A suicide attacker rammed a car packed with explosives into a vehicle carrying an American diplomat in Pakistan’s largest city, killing four people — including the diplomat — ahead of President Bush’s visit to Pakistan.
Bush condemned the attack near the U.S. Consulate and a luxury hotel in Karachi, and said “terrorists and killers” would not prevent him from going to Pakistan on the final leg of his tour of South Asia.
“We have lost at least one U.S. citizen in the bombing, a foreign service officer, and I send our country’s deepest condolences to that person’s loved ones and family,” Bush said at a news conference in neighboring India, without naming the diplomat.
The American was identified by Pakistan officials as David Foy, Reuters reported. His driver, a Pakistani working for the consulate, and a Pakistani paramilitary trooper in the attack were also killed. A fourth body has not been identified, but police suspect it to be that of a suicide bomber.
The blast ripped through the parking lot of the Marriott Hotel, about 20 yards from the consulate gate, shattering windows at the consulate and on all 10 floors of the hotel. Ten cars were destroyed, and charred wreckage was flung as far as 200 yards.
Initial investigations showed a suicide attacker deliberately rammed his car into a vehicle carrying the U.S. diplomat, blowing it into the air, across a concrete barrier and into the grounds of the hotel, a Pakistani counterterrorism official and senior investigator said on condition of anonymity because they were not authorized to speak to the media.
The attacker was also presumed killed in the attack, the two security officials said. His body was not recovered.
The counterterrorism official said the attacker used high-intensity explosives and it was the most powerful blast he’d seen in Karachi — a hotbed of Islamic militancy.
A Pakistani Foreign Ministry statement said the bombing was a “horrific terrorist attack” and it expressed “deep sadness” over the deaths of the American diplomat and his local driver.
“This senseless act today further fortifies our resolve to fight terrorism,” the statement said. “We all must work together to eliminate this terrible menace.”
Police initially said two car bombs had gone off, but provincial police chief Jahangir Mirza said that a single bomb may have triggered a second smaller explosion in a burning car.
No claim of responsibility
There was no immediate claim of responsibility for the attack. But previous attacks against Westerners in Karachi have been blamed on al-Qaida-linked Islamic militant groups. Several suspects have been convicted while some are still at large.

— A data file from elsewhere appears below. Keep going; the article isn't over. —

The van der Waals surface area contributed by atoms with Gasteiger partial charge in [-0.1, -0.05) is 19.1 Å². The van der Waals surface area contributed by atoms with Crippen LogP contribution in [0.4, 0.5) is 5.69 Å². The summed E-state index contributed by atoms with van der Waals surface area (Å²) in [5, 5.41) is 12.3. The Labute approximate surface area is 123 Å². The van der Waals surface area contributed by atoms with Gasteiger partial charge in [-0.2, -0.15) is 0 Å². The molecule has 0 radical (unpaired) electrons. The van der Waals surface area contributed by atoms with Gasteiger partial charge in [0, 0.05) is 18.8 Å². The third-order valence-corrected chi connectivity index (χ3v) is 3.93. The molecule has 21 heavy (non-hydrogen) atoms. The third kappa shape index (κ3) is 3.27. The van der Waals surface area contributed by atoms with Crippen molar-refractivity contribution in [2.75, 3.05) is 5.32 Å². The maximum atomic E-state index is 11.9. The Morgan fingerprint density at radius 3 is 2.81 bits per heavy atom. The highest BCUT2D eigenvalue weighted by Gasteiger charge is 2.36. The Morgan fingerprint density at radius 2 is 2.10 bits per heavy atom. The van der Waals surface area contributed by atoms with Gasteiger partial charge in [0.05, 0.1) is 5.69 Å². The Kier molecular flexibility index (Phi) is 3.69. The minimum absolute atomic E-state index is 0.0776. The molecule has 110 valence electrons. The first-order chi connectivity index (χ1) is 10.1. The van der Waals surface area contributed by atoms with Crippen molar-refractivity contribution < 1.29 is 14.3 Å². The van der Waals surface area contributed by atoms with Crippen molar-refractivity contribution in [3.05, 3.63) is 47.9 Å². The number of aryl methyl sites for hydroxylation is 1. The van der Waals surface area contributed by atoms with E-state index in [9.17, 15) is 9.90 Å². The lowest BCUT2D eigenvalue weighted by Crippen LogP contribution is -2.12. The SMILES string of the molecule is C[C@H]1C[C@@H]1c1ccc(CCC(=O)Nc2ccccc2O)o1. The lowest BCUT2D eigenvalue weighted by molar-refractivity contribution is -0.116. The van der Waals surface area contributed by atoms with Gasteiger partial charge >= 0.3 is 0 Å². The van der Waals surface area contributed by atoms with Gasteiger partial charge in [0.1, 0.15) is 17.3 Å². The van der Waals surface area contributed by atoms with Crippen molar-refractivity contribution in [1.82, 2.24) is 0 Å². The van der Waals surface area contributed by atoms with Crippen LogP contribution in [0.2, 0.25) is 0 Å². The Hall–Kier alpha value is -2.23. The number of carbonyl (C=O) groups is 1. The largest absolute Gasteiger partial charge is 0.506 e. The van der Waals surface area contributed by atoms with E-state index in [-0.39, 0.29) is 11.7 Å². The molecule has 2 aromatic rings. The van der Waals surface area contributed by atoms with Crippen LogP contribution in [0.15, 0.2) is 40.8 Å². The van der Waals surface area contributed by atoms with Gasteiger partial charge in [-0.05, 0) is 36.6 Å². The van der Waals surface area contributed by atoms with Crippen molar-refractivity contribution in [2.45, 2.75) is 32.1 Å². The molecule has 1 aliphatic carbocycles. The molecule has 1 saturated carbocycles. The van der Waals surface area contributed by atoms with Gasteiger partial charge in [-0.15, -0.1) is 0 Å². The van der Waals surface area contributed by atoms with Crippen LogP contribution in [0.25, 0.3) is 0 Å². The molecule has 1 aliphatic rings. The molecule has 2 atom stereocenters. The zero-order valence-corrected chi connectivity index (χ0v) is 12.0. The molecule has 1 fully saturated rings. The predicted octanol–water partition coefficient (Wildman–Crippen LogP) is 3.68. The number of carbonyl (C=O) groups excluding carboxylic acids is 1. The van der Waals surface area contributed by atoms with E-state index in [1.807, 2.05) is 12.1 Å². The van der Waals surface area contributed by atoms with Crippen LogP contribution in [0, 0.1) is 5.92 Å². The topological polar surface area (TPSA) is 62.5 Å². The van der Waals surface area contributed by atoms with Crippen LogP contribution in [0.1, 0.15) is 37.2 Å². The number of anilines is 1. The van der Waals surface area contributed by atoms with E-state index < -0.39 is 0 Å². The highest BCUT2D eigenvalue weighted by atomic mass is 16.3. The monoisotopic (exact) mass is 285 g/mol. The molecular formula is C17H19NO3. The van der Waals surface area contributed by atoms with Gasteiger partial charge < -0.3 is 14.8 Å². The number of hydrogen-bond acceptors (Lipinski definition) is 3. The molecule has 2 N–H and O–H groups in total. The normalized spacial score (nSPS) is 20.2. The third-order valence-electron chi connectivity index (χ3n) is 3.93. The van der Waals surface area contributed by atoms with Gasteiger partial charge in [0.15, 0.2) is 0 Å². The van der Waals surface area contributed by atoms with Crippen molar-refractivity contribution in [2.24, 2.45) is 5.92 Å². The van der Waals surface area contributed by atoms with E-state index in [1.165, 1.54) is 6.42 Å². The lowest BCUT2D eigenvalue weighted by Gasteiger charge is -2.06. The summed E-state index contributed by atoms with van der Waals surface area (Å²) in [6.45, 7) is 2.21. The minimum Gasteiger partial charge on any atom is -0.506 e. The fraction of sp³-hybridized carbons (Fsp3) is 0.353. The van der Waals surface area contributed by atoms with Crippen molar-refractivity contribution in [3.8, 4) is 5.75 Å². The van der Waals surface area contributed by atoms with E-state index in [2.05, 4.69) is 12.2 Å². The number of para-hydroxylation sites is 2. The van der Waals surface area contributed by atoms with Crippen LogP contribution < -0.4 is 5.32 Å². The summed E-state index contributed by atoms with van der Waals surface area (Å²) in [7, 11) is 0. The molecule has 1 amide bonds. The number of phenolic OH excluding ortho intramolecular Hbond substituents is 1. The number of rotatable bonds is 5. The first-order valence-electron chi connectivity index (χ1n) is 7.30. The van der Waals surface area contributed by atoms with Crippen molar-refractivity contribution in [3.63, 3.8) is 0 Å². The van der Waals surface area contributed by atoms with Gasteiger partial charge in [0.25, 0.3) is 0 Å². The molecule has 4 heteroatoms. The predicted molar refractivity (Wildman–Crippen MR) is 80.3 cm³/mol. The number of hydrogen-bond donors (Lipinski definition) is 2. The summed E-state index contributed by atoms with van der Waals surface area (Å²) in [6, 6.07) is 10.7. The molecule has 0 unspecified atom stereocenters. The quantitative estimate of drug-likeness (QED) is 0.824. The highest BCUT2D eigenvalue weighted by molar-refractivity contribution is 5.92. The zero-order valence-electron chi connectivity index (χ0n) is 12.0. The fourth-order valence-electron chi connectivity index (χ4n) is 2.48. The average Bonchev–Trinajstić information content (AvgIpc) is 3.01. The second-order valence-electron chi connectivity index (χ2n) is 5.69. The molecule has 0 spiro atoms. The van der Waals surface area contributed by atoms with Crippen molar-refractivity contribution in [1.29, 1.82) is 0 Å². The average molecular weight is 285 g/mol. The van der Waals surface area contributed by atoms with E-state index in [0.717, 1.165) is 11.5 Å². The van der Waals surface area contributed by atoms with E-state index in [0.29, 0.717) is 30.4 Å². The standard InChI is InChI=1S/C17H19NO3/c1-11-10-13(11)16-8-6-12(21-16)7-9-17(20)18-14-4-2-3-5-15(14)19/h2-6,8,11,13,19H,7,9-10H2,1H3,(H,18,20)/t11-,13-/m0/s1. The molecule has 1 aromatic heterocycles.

Some 52 people were injured, including a young Moroccan girl who was hit by debris, said provincial government spokesman Salahuddin Haider. He added that investigators were trying to get video footage from surveillance cameras at the consulate.
Nida Emmons, a spokeswoman for the U.S. Embassy in Islamabad, confirmed an American and Pakistani employee of the consulate were killed, but wouldn’t give their names. He said they were still investigating if any other consulate staff were hurt.
The bombing left a crater 8 feet wide and more than 2 feet deep. It propelled cars into the air and damaged nearby buildings, including a naval hospital. The street was strewn with mangled car parts.
Mohammed Ali, who sells cigarettes nearby, said the first explosion occurred around 9 a.m., knocking him down and flattening his wooden stall.
“Seconds later there was another explosion. We ran away to save our lives,” said Ali. “The explosions set cars on fire and there was smoke all around ... I thought the explosions would burst my ear drums.”
Mohammed Jameel, a former army colonel who was getting a medical checkup at the naval hospital, said the first explosion was “very intense” and the second one was smaller. “I saw two burning car seats land in the hospital lawn,” he said.
Attack linked to Bush's visit?
Officials said the bombing could be timed for Bush’s visit to Pakistan.
Bush will travel to the Pakistani capital, Islamabad, which lies about 1,000 miles north of Karachi, later this week. He made a surprise visit to Afghanistan on Wednesday before arriving in India.
“All international media are eyeing Pakistan at this time, and terrorists are using this to defame Pakistan and Muslims,” said Ishratul Ibab, the provincial governor.
Islamic militants have targeted the U.S. Consulate in Karachi before.
In June 2002, a car bombing left 14 Pakistanis dead outside the building, which lies in an upscale district of the sprawling city’s downtown.
In March 2004, police defused a huge bomb less than five minutes before it was timed to explode outside the consulate. The bomb was packed in a small van that was parked on a street near the building.
Marriott Hotel deputy manager Shahzad Ashif said windows were broken on all 10 floors in Thursday’s attack and balcony door latches were blown in on the first two floors but no guests were injured. The hotel was being evacuated and guests moved to other hotels, he said.